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Mechanical Properties of Hemp Textile Composites Made by VaRTM Method

Hiroki Ishikawa, Hiroaki Genta, Hitoshi Takagi, Antonio Norio Nakagaito, Hiroshi Saito


In this study, we aimed to improve the strength of textile composites by applying surface treatment on natural fibers. Natural fibers used were flax and hemp, and the matrix was an epoxy acrylate resin. The flax fiber textile was treated with acetone, laundry detergent and aqueous solution of sodium hydroxide, because water repellent substances were adhered to the fibers. Hemp fiber textile was chemically-treated with aqueous solution of sodium hydroxide or coated by PVA (polyvinyl alcohol). Natural fiber textile composites were made by a VaRTM (Vacuum assisted Resin Transfer Molding) method. The most effective washing process was alkali-treatment with an aqueous solution of sodium hydroxide. The alkali-treated flax fiber composite had its tensile strength improved by 19.7% and bending strength by 12.8%, relative to the untreated fiber composite. However, the tensile and bending strengths of alkali-treated hemp fiber composite were reduced. In addition, the strength of PVA coated hemp fiber composites was also reduced. The effect of PVA coating was examined by using a micro-droplet method. Interfacial shear strength of PVA-coated hemp fiber was reduced compared to that of untreated hemp fiber. In addition, the interfacial shear strength was reduced with increasing PVA conte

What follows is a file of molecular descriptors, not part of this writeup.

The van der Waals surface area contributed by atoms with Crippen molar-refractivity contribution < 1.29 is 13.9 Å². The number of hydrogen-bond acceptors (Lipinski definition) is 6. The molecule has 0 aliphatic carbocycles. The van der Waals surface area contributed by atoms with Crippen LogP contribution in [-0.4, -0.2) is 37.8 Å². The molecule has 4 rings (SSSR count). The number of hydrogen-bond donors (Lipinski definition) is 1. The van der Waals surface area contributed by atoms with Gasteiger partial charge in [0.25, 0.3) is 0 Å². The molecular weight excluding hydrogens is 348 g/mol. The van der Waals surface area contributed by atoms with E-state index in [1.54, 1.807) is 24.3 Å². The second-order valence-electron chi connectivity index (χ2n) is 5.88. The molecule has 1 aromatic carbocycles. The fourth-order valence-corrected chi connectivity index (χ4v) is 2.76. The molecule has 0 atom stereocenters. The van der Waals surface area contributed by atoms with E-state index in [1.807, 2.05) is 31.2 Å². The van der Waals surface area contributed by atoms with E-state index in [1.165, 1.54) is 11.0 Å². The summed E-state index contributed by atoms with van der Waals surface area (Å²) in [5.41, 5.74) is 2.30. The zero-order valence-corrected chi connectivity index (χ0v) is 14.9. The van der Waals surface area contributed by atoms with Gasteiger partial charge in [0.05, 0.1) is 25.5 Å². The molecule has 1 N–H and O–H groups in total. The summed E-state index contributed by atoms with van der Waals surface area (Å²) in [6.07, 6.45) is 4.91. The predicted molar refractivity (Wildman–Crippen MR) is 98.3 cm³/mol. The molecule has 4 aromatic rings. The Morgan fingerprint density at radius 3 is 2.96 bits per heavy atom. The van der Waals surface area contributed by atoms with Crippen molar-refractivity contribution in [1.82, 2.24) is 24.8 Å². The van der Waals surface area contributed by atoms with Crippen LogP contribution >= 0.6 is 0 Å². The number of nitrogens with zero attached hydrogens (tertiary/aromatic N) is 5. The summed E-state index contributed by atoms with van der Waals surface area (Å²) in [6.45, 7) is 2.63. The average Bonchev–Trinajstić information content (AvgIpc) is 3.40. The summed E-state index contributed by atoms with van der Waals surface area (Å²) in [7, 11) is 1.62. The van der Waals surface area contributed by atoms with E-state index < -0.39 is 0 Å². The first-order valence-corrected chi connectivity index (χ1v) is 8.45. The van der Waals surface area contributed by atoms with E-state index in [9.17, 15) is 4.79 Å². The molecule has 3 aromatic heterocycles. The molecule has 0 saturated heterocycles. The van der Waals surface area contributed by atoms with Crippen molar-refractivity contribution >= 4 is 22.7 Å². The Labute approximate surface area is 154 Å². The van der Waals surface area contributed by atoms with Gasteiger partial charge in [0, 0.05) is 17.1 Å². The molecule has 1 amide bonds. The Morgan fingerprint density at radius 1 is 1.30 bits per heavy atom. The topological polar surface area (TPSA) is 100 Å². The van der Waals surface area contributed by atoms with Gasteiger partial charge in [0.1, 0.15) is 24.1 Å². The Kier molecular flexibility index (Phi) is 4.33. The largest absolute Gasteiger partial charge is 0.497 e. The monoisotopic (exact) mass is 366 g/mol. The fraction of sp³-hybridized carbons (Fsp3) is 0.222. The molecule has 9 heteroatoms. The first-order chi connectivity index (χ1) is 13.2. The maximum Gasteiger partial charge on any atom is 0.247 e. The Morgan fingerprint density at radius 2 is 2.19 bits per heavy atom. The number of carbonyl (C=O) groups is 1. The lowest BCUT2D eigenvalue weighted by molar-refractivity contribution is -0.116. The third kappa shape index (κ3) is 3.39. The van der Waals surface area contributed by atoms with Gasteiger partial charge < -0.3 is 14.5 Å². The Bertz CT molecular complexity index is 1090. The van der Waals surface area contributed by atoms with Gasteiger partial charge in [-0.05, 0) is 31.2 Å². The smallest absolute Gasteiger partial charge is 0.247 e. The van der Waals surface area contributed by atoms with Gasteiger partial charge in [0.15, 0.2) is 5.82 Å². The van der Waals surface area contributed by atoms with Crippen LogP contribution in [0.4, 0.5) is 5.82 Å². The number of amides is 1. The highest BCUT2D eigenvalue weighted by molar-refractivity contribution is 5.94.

Natural fiber, Textile, VaRTM, Surface treatment, Chemical treatment, Interface shear strengthText

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